Published on Feb 21, 2020
High performance computing (HPC) has come of age. No longer is it the preserve of computer scientists in research labs, plugging together printed circuit boards and writing new flavours of parallel operating systems.
HPC is a stable, mature technology, an enabling technology for an ever increasing number of scientists and researchers wishing to build and run computational models in their own particular disciplines. HPC has finally delivered on its promises.
Here we take a look at the current state of high performance computing from the perspective of the European user community, and assess the needs and aspirations of this community in terms of where HPC might be going, and where, perhaps, it should be going.
We aim to capture a snapshot of HPC activities, from the technology itself through related services to the direct views of its European user base, and attempt to draw the whole together into some form of roadmap for large scale computing in the twenty-first century.
Quadrics Supercomputer World (QSW) offer a PCI-compatible high-performance ``fat tree'' interconnect based on the original Meiko Computing Surface network. Called QsNet and built from QSW's Elan III network chips and Elite III switch chips, it offers some of the highest performance currently available in cluster networking systems..
The QsNet network is currently used inside the UltraSPARC-II-based QM-1, and QSW plans to produce systems in partnership with Compaq in the third quarter of 1999; the first of these will be the Compaq ``Sierra''.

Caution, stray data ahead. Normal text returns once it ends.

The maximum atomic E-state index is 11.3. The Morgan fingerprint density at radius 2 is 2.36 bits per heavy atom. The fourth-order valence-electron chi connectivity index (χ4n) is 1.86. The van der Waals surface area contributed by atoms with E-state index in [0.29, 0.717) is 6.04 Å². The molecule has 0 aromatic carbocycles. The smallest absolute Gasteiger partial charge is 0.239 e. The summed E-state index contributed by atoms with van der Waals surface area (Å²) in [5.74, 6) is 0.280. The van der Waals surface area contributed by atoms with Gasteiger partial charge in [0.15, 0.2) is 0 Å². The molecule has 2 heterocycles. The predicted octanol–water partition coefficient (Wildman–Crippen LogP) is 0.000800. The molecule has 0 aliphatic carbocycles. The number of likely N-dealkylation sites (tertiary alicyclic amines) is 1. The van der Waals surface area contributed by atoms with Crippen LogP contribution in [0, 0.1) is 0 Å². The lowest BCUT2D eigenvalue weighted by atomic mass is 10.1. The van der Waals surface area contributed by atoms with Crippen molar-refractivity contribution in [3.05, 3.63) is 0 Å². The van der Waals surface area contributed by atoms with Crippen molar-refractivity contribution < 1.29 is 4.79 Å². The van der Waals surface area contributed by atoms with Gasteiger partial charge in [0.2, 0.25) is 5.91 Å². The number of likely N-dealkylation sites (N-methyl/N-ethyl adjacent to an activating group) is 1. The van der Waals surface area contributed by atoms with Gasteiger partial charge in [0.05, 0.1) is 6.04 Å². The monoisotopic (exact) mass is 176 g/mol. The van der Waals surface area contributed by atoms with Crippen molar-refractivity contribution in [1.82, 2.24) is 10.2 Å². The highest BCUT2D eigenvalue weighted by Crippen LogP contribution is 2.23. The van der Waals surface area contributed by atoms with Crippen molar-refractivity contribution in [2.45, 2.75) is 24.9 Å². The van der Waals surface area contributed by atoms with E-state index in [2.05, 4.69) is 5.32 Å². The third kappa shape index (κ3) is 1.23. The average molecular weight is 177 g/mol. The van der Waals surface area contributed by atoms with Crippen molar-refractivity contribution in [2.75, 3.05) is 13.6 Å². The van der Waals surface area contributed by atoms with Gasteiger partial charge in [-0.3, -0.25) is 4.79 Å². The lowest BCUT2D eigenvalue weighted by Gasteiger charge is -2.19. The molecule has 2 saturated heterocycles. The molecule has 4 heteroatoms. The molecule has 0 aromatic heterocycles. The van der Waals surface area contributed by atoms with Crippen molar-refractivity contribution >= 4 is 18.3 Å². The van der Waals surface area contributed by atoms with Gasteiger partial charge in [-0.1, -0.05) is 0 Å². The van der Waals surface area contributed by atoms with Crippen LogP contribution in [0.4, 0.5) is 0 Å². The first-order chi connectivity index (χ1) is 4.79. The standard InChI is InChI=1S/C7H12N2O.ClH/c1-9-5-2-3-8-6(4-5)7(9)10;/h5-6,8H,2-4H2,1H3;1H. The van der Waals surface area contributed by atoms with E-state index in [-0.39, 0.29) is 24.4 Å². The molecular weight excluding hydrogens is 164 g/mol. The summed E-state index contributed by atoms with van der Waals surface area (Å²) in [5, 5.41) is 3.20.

It is as yet unclear whether QSW intend to make the QsNet technology available as an ``off-the-shelf'' networking product QsNet consists of two hardware building blocks: a programmable network interface called Elan and a high-bandwidth, low-latency communication switch called Elite. Elite switches can be interconnected in a fat-tree topology. With respect to software, QsNet provides several layers of communication libraries that trade off between performance and ease of use.
QsNet combines these hardware and software components to implement efficient and protected access to a global virtual memory via remote direct memory access (DMA) operations. It also enhances network fault tolerance via link level and end to end protocols that detect faults and automatically retransmit packets.
The Elan network interface (we refer to the Elan3 version of Elan in this article) connects the Quadrics network to a processing node containing one or more CPUs. In addition to generating and accepting packets to and from the network, Elan provides substantial local processing power to implement high-level, message-passing protocols such as the Message-Passing Interface (MPI). The internal functional structure of Elan, shown in Figure 1, centers around two primary processing engines: the microcode processor and the thread processor.
The 32-bit microcode processor supports four hardware threads. Each thread can independently issue pipelined memory requests to the memory system. Up to eight requests can be outstanding at any given time. Scheduling for the microcode processor permits a thread to wake up, schedule a new memory access based on the result of a previous memory access, and go back to sleep in as few as two system clock cycles.
Elan contains routing tables that translate every virtual processor number into a sequence of tags that determine the network route. The system software can load several routing tables to provide different routing strategies. Elan has an 8-Kbyte memory cache (organized as four sets of 2 Kbytes) and a 64-Mbyte SDRAM.
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